The proportion of jobholders with superannuation was similar in each of the age groups from 25 to 54 years (ranging from 90% to 92%). In comparison, the proportion of jobholders aged 15 to 24 years with superannuation was smaller (74%). Again, many of these younger jobholders may be in categories that are exempt from the Superannuation Guarantee because they are aged under 18 years and work less than 30 hours a week, or because they earn less than $450 a month.
The proportion of jobholders aged 55 to 69 years with superannuation was 80%, lower than the proportion for people in each of the age groups from 25 to 54 years.
The proportion of jobholders with superannuation was greatest in the following industries:
This reflects the types of employment in these industries. There are relatively small proportions of self-identified casuals or owner managers of unincorporated enterprises in these industries. In industries where there were larger proportions of these employment types, the proportion of jobholders with superannuation was smaller. For example, a relatively large proportion of jobholders in Agriculture, Forestry and Fishing were owner managers of unincorporated enterprises and this industry had the smallest proportion of jobholders with superannuation (71%). Similarly, 73% of jobholders in Retail Trade had superannuation, reflecting the large proportion of self-identified casuals in this industry 3 .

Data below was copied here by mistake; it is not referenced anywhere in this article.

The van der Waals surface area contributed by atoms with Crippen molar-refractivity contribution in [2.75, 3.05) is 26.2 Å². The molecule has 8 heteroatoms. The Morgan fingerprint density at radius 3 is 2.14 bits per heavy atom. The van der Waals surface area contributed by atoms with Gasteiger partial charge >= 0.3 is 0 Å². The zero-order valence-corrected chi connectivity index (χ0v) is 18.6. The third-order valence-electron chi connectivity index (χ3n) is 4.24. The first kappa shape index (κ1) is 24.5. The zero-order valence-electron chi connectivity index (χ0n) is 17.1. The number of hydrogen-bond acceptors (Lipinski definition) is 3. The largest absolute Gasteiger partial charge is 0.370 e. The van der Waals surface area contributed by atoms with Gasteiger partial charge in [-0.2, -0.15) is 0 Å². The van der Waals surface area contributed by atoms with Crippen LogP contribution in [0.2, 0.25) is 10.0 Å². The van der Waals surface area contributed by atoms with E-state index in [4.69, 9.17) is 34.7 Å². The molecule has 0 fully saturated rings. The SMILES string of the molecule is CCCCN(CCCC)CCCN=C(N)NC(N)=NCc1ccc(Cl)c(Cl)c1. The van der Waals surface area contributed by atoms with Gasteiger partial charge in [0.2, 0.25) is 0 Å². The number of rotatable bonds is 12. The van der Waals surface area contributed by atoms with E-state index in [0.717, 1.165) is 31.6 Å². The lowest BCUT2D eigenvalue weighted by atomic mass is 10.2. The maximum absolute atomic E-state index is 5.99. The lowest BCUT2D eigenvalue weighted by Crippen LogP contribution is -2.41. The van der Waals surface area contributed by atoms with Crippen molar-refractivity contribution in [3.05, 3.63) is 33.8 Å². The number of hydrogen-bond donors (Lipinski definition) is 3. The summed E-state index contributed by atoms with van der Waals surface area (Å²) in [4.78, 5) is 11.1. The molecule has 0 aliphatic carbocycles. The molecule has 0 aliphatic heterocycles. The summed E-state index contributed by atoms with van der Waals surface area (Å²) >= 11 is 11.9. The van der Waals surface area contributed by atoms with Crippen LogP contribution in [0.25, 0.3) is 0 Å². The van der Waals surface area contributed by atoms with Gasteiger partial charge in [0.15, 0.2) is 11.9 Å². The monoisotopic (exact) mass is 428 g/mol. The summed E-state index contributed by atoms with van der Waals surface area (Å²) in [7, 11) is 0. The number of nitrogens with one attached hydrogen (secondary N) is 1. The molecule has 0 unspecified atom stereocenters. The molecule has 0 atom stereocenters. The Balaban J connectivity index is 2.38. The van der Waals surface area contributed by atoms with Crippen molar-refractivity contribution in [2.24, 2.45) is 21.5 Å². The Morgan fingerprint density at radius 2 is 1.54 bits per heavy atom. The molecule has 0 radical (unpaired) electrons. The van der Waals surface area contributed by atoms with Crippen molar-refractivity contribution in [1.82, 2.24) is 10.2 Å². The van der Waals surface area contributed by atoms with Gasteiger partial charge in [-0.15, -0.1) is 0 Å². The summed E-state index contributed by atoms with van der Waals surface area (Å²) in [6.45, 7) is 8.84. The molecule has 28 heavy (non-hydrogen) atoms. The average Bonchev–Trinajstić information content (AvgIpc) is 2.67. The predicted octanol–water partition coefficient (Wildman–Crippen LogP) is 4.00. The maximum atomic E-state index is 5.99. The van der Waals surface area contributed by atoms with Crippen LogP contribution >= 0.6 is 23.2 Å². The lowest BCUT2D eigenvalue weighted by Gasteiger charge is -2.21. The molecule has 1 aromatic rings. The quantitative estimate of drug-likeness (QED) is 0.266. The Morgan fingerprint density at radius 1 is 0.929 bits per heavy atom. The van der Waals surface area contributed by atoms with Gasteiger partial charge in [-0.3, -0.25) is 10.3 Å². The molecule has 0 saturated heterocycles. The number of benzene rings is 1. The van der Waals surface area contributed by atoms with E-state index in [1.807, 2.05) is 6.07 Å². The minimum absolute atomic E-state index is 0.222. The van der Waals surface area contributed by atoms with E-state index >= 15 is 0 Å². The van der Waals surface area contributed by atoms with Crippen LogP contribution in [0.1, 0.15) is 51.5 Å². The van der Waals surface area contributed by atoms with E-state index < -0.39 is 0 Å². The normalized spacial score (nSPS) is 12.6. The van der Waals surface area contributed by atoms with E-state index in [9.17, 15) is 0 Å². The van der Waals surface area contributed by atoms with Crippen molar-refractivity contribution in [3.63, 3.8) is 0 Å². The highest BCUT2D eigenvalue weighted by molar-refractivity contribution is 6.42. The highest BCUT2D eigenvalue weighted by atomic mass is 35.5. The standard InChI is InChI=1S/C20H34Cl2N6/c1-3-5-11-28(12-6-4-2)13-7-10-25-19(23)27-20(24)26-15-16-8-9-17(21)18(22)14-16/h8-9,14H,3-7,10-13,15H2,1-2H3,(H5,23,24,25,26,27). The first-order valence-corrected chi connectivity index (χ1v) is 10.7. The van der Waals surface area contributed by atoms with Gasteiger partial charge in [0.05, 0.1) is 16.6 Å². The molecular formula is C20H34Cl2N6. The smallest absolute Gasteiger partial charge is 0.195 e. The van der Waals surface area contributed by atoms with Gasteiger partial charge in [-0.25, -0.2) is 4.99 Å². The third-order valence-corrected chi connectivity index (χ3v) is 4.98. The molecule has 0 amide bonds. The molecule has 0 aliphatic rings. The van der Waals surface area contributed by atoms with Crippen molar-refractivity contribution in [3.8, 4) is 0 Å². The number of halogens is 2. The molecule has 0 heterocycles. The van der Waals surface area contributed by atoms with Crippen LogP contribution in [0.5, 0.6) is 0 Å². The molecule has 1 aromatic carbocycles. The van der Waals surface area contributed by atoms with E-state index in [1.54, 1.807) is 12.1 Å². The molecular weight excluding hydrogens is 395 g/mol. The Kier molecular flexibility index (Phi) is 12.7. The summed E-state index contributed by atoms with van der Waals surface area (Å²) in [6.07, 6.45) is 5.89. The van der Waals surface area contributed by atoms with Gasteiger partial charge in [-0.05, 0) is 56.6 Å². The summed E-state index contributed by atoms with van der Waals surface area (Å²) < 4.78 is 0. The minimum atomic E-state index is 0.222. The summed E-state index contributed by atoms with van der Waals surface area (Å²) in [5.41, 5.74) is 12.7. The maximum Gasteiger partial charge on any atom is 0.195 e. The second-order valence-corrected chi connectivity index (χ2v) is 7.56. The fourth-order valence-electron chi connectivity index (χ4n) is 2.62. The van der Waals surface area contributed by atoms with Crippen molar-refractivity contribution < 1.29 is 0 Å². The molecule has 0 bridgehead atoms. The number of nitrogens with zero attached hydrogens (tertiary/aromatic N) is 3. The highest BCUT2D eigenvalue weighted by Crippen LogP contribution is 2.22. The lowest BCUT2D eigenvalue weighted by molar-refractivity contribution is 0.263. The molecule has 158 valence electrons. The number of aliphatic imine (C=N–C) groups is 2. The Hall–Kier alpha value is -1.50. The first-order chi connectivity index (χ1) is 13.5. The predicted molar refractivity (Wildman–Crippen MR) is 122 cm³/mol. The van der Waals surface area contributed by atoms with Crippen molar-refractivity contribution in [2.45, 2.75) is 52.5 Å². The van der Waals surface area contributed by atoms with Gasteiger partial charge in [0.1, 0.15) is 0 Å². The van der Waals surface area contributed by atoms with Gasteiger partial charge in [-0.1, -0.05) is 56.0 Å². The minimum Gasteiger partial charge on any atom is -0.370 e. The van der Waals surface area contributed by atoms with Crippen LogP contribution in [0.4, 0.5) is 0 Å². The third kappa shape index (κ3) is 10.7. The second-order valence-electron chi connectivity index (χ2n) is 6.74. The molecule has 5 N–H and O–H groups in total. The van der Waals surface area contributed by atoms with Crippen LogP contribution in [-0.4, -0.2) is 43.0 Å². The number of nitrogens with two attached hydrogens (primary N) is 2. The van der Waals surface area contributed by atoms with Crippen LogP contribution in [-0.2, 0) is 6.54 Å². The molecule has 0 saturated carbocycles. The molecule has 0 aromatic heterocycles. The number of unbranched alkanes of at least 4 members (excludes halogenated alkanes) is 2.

More male jobholders (30%) were making personal contributions to superannuation than female jobholders (21%).
The proportion of jobholders making personal contributions generally increased with age. The proportion of jobholders aged 45 to 54 years who were making personal contributions was 39%, almost double the proportion of 25 to 34 year olds (21%).
A larger proportion of public sector jobholders were making personal contributions (57%) than private sector jobholders (20%). (Personal contributions are compulsory in some public sector superannuation schemes.)